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On Tue, Sep 17, 2002 at 11:35:21AM -0400, K. Ari Krupnikov wrote:
> > (especially in North America), we are surrounded by shoddy products,
> > ad hoc solutions, apathetic service, and half-baked plans.
> That is as compared to where? Tell me of that place and I'll go there
> at once.
Okay, buy your ticket to Japan.
Now, of course my statement was an oversimplification, and certainly a
relative statement in any case. But I lived in Japan for seven years,
and I observe:
* The average quality of manufactured goods in Japan is slightly higher
than in the US; there are also fewer extremely bad products, probably
because Japanese consumers place a higher priority on quality than
* Industrial design is far better and more pervasive.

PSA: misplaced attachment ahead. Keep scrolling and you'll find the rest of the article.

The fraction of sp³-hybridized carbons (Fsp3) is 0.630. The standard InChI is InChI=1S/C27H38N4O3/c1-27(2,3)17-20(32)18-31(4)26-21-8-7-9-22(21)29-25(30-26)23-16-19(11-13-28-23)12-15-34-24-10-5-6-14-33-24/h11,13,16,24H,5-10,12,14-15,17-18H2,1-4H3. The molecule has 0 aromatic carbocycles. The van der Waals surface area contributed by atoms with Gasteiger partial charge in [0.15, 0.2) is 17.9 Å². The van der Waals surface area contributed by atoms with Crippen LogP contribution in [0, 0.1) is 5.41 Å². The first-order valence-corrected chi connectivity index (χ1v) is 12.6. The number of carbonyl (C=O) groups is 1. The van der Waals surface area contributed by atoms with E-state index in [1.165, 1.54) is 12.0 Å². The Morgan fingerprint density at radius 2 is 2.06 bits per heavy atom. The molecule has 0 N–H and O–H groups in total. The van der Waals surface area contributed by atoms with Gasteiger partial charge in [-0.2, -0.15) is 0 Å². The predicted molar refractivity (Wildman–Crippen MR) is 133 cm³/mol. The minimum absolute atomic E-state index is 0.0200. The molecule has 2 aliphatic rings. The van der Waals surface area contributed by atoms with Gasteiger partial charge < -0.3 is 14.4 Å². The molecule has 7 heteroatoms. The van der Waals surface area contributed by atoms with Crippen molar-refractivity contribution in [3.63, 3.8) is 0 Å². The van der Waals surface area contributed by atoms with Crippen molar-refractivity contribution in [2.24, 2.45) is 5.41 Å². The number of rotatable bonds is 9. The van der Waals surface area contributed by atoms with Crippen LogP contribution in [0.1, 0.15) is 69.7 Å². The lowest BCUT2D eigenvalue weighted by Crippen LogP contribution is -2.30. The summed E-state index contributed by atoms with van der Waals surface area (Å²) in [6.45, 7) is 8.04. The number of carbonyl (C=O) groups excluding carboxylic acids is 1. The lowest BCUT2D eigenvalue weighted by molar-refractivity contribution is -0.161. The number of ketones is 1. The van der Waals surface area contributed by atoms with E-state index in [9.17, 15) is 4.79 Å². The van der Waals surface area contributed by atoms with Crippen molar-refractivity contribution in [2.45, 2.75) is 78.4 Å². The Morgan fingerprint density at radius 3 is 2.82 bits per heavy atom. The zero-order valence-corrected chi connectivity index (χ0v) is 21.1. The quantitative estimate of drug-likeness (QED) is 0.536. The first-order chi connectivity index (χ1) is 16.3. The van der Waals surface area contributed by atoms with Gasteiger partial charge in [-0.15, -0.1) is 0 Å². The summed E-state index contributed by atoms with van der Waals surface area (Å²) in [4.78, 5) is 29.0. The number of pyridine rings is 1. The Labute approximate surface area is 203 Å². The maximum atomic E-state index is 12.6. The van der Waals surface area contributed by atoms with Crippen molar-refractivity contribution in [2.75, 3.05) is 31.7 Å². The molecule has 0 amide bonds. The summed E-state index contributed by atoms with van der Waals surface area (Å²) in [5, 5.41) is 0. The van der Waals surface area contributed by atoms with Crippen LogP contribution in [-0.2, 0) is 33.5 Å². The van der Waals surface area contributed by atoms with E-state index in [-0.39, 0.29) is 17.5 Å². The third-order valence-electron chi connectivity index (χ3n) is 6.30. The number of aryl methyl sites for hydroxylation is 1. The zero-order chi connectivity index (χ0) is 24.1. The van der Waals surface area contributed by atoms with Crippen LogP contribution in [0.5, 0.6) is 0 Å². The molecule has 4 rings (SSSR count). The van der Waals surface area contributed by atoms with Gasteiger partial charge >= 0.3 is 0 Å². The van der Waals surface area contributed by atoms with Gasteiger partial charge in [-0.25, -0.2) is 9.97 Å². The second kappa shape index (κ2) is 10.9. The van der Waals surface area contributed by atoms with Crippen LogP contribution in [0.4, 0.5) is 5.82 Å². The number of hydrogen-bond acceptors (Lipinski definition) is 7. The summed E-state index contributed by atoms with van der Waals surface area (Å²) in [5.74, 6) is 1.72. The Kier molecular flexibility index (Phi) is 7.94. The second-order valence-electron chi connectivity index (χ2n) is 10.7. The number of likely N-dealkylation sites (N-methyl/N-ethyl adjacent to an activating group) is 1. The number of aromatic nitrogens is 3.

* The food is better. In seven years (during which I ate out quite a
lot), I think I had exactly three bad restaurant meals. Lots of
uninteresting ones, but almost always quality ingredients, skillfully
* Customer service people in Japan don't always care about their
customers, but they usually do a good job of pretending to care.
* Of course, there are tradeoffs. Modern Japanese buildings are mostly
horribly ugly on the exterior and more cheaply built than their
American counterparts. Transportation is enormously expensive
(Japanese may love foreign travel, but they also can often better
afford it than domestic vacations). And of course there's the
well-known lack of open space.
On the whole, I'm not sure I'm happy to have come back to the States.
But paradise is elusive.
Englewood, Colorado, USA